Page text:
No, not me. It would be beneath my dignity.
After losing her majority in an unnecessary election, Theresa May now wants ‘stability’. But we shouldn’t gloat
by Mark Steel, The Independent
Friday 9 June 2017
The important thing now, says Theresa May, is to enjoy a “period of stability”. This is always the tricky part after an election – to keep everything stable, and not let things get messy by taking any notice of the result.
It’s probably for the best if the Tories who lost their seats carry on anyway, rather than have the newly elected ones moving in with all the fuss of rearranging plants. That makes things very unstable just as we’re off to talk to the Germans.
The Tories have been insistent on staying stable. And there can be no more stable way of running a country than calling a referendum to settle an issue, losing it, the leader of that country resigning, his schoolmate rival trying to take over but being usurped by his colleague who, in turn, is pushed out by another rival, who is adamant she won’t have an election, so she calls an election as she’s guaranteed to win a majority of 200 – but then loses the majority altogether, so her own side start calling for her to resign as well. That’s the sort of stable, loving environment that social services insist on before placing foster kids from a care home.
As well as leaving Europe and holding a snap election, Theresa May suddenly announced just before the election she would ignore the Human Rights Act, having said previously it could not be ignored. She’s not afraid to change her mind. There must have been a chance she’d get to the polling booth and say “sod it, I’m voting Labour”.
But whatever the result, it’s also fair we respect the achievements of her party, as every politician loses an election at some point. But the genius of Conservative leaders is to keep losing elections they don’t need to have.
That’s two in a year. If they cling on for a while longer, they’ll try to defeat internal dissent by announcing a referendum on whether our official language should become Danish, then go “whoops, I don’t know how we lost that”. Then they’ll hold another, on whether it should become compulsory to own an antelope; then, when the country’s full of antelopes, they’ll decide the antelopes are a nuisance so call an election against them and lose 40 seats and have to go into coalition with the antelopes.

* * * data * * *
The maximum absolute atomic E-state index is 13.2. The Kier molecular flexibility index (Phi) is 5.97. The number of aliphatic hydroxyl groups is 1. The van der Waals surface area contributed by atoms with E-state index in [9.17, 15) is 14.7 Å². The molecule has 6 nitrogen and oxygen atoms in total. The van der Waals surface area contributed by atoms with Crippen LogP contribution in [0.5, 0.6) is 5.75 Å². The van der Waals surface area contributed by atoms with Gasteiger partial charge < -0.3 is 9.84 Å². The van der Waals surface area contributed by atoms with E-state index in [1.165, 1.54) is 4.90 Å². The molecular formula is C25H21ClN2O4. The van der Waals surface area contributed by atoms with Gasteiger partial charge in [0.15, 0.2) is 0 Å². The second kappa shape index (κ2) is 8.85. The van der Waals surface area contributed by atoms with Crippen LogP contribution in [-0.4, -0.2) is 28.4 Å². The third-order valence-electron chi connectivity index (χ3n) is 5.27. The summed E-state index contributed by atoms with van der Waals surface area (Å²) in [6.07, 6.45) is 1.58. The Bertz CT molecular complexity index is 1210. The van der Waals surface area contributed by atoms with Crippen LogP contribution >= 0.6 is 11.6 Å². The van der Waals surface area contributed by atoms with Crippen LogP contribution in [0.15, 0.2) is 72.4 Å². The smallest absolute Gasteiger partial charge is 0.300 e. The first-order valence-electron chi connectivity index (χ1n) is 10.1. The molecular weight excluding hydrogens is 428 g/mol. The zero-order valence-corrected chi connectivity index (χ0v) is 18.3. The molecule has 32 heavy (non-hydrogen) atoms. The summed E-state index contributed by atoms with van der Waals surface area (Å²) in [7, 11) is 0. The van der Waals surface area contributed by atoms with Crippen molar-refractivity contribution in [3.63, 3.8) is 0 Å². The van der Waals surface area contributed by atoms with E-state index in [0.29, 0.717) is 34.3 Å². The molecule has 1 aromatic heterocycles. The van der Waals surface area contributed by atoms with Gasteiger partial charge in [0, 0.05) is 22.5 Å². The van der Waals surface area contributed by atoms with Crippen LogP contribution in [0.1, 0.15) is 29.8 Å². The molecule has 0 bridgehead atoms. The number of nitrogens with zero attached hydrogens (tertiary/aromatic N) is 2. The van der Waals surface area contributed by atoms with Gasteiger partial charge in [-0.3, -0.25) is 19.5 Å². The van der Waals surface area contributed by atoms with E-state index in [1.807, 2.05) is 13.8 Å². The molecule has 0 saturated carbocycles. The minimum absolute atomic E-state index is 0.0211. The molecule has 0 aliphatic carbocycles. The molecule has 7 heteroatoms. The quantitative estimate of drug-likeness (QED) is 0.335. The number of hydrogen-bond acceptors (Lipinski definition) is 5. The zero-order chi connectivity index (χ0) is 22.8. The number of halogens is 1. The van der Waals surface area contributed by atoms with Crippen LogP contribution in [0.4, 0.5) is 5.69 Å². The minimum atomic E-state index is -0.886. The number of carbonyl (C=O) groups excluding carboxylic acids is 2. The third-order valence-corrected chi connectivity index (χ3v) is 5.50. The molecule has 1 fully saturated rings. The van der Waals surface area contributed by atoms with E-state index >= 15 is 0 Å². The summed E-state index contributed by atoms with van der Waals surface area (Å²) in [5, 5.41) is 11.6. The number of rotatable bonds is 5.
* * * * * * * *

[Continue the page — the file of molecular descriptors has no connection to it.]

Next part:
But this would still be better than allowing Labour to take over with its “coalition of chaos”. Tory coalitions are smooth and stable, comprising an alliance with militant Presbyterians who have a Creationist minister who insists the world is 4,000 years old and dinosaurs didn’t exist; the sort of people you can rely on.
The stability we’ve come to admire from Theresa May was displayed for us at around three in the morning, as she waited to make her speech in Maidenhead. By now she knew her night had gone a little wayward, and she looked as if she was about to be presented with a box of orange chocolates for working 20 years at Debenhams.
There will, presumably, now be another vote for a new Tory leader. If it’s Amber Rudd, at the next election she can refuse to take part in the TV debate and send Theresa May in her place instead.
But maybe the Conservatives have an even bigger problem. Because, in another election, what can they say about Corbyn they haven’t already said? The newspapers will declare that “Corbyn once supported Vikings and pillaged our towns. Corbyn’s beard made from specially murdered pandas. New footage shows Corbyn speaking on same platform as breast cancer.”
In another election they’ll have run out of these phrases, so it will say “Corbyn is AWFUL on biscuits, DISGUSTING with tadpoles, SOFT on pilates, a FRIEND of wasps.”
But none of the normal tactics worked. Because it might not help to scream: “This madman wants to carry out Marxist nonsense such as renationalising railways, an extremist measure supported by only 95 per cent of the population. And he’s promising to RAISE TAX for much loved figures such as bankers and Philip Green.” The youth were dismissed, but several hundred came into towns on countless evenings to knock on doors, grime artists wrote songs for him, their enthusiasm fizzing across the country, barely spotted by most commentators and polling companies.
No, seriously. Wait for it.
Yet the most important thing in moments like this is not to gloat. It would be wholly wrong, at this delicate juncture, to recall the thousands of Conservatives who wrote articles beginning “Ha ha Jeremy Corbyn? We can’t fail to win every seat in the world because the scruffy twat doesn’t sing the national anthem and makes sandwiches for Hamas, so let’s pay three pounds to become a Labour supporter and elect Jeremy Corbyn because then we’ll get so many votes we’ll be allowed to rule Argentina as well, and we’ll be in power FOREVER.”
And it would be impolite to giggle at the Labour MPs now saying, “It’s true I said Corbyn is a repellent earwig who could no more win an election than fly to Barbados on a marrow from his allotment, as he’s a festering pustule of uselessness destined to get no votes whatsoever, especially in Battersea and Croydon Central. But I always liked him and fair play, he appears to have done slightly better than expected.”
It’s true that Corbyn can’t seem to do all the normal politician stuff, so he even stumbled over his call for Theresa May to resign. Maybe that’s why so many people are coming to adore him. And maybe that’s why suddenly we appear to be living in a completely different country.
Gloating. Not around here.
“We could do that. But it would be wrong. That’s for sure.”- Richard Milhouse Nixon